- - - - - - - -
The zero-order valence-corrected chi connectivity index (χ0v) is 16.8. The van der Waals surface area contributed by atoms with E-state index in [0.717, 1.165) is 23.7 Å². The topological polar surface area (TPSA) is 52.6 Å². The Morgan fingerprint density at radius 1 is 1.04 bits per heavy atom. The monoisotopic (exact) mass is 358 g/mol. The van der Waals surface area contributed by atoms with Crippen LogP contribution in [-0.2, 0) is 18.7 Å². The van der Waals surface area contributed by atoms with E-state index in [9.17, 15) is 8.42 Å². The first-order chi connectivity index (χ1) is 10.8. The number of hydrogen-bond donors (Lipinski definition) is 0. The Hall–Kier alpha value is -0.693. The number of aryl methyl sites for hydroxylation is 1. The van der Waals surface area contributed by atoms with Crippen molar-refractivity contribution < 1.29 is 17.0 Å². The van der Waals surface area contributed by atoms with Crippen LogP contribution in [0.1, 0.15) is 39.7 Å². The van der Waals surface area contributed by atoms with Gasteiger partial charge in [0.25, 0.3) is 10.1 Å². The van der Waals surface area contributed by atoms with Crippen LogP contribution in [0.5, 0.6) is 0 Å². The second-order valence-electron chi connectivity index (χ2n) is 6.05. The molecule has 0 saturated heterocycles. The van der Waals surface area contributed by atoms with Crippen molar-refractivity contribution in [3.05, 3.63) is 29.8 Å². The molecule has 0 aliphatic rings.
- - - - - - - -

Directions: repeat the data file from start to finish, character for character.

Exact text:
The zero-order valence-corrected chi connectivity index (χ0v) is 16.8. The van der Waals surface area contributed by atoms with E-state index in [0.717, 1.165) is 23.7 Å². The topological polar surface area (TPSA) is 52.6 Å². The Morgan fingerprint density at radius 1 is 1.04 bits per heavy atom. The monoisotopic (exact) mass is 358 g/mol. The van der Waals surface area contributed by atoms with Crippen LogP contribution in [-0.2, 0) is 18.7 Å². The van der Waals surface area contributed by atoms with E-state index in [9.17, 15) is 8.42 Å². The first-order chi connectivity index (χ1) is 10.8. The number of hydrogen-bond donors (Lipinski definition) is 0. The Hall–Kier alpha value is -0.693. The number of aryl methyl sites for hydroxylation is 1. The van der Waals surface area contributed by atoms with Crippen molar-refractivity contribution < 1.29 is 17.0 Å². The van der Waals surface area contributed by atoms with Crippen LogP contribution in [0.1, 0.15) is 39.7 Å². The van der Waals surface area contributed by atoms with Gasteiger partial charge in [0.25, 0.3) is 10.1 Å². The van der Waals surface area contributed by atoms with Crippen LogP contribution in [0.5, 0.6) is 0 Å². The second-order valence-electron chi connectivity index (χ2n) is 6.05. The molecule has 0 saturated heterocycles. The van der Waals surface area contributed by atoms with Crippen molar-refractivity contribution in [3.05, 3.63) is 29.8 Å². The molecule has 0 aliphatic rings.